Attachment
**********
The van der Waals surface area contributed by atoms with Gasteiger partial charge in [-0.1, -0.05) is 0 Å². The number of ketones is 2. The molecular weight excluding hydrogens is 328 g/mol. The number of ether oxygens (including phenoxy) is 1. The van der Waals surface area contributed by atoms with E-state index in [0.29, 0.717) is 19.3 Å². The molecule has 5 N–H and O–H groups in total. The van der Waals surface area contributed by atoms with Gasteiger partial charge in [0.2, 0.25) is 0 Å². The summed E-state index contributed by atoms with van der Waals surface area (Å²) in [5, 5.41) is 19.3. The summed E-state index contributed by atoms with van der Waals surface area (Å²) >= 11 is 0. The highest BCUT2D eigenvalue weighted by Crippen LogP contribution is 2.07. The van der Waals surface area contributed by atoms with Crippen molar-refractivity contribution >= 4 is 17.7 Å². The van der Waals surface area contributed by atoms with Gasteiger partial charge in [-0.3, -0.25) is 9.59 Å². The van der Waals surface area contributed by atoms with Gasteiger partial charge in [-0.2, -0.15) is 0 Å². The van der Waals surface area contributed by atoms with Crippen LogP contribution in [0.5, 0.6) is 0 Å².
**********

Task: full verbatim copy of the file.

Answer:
The van der Waals surface area contributed by atoms with Gasteiger partial charge in [-0.1, -0.05) is 0 Å². The number of ketones is 2. The molecular weight excluding hydrogens is 328 g/mol. The number of ether oxygens (including phenoxy) is 1. The van der Waals surface area contributed by atoms with E-state index in [0.29, 0.717) is 19.3 Å². The molecule has 5 N–H and O–H groups in total. The van der Waals surface area contributed by atoms with Gasteiger partial charge in [0.2, 0.25) is 0 Å². The summed E-state index contributed by atoms with van der Waals surface area (Å²) in [5, 5.41) is 19.3. The summed E-state index contributed by atoms with van der Waals surface area (Å²) >= 11 is 0. The highest BCUT2D eigenvalue weighted by Crippen LogP contribution is 2.07. The van der Waals surface area contributed by atoms with Crippen molar-refractivity contribution >= 4 is 17.7 Å². The van der Waals surface area contributed by atoms with Gasteiger partial charge in [-0.3, -0.25) is 9.59 Å². The van der Waals surface area contributed by atoms with Gasteiger partial charge in [-0.2, -0.15) is 0 Å². The van der Waals surface area contributed by atoms with Crippen LogP contribution in [0.5, 0.6) is 0 Å².